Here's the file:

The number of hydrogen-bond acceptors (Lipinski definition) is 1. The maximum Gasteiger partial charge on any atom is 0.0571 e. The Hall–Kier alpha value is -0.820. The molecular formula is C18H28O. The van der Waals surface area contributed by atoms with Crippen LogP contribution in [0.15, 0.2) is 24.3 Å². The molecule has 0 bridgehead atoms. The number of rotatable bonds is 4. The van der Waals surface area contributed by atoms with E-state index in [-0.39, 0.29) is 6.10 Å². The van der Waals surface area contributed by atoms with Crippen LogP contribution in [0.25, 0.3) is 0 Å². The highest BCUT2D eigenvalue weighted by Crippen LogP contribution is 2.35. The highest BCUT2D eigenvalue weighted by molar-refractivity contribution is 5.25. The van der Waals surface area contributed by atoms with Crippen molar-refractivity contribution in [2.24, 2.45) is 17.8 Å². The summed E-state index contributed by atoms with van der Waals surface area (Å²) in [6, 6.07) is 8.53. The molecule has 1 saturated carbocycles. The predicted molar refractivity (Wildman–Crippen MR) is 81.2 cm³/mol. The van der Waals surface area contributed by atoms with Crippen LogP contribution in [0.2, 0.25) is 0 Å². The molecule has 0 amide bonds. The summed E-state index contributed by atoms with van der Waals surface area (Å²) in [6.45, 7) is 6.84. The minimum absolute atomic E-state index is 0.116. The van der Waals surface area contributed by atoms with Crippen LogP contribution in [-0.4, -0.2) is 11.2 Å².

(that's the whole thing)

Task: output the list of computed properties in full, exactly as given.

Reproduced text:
The number of hydrogen-bond acceptors (Lipinski definition) is 1. The maximum Gasteiger partial charge on any atom is 0.0571 e. The Hall–Kier alpha value is -0.820. The molecular formula is C18H28O. The van der Waals surface area contributed by atoms with Crippen LogP contribution in [0.15, 0.2) is 24.3 Å². The molecule has 0 bridgehead atoms. The number of rotatable bonds is 4. The van der Waals surface area contributed by atoms with E-state index in [-0.39, 0.29) is 6.10 Å². The van der Waals surface area contributed by atoms with Crippen LogP contribution in [0.25, 0.3) is 0 Å². The highest BCUT2D eigenvalue weighted by Crippen LogP contribution is 2.35. The highest BCUT2D eigenvalue weighted by molar-refractivity contribution is 5.25. The van der Waals surface area contributed by atoms with Crippen molar-refractivity contribution in [2.24, 2.45) is 17.8 Å². The summed E-state index contributed by atoms with van der Waals surface area (Å²) in [6, 6.07) is 8.53. The molecule has 1 saturated carbocycles. The predicted molar refractivity (Wildman–Crippen MR) is 81.2 cm³/mol. The van der Waals surface area contributed by atoms with Crippen LogP contribution in [0.2, 0.25) is 0 Å². The molecule has 0 amide bonds. The summed E-state index contributed by atoms with van der Waals surface area (Å²) in [6.45, 7) is 6.84. The minimum absolute atomic E-state index is 0.116. The van der Waals surface area contributed by atoms with Crippen LogP contribution in [-0.4, -0.2) is 11.2 Å².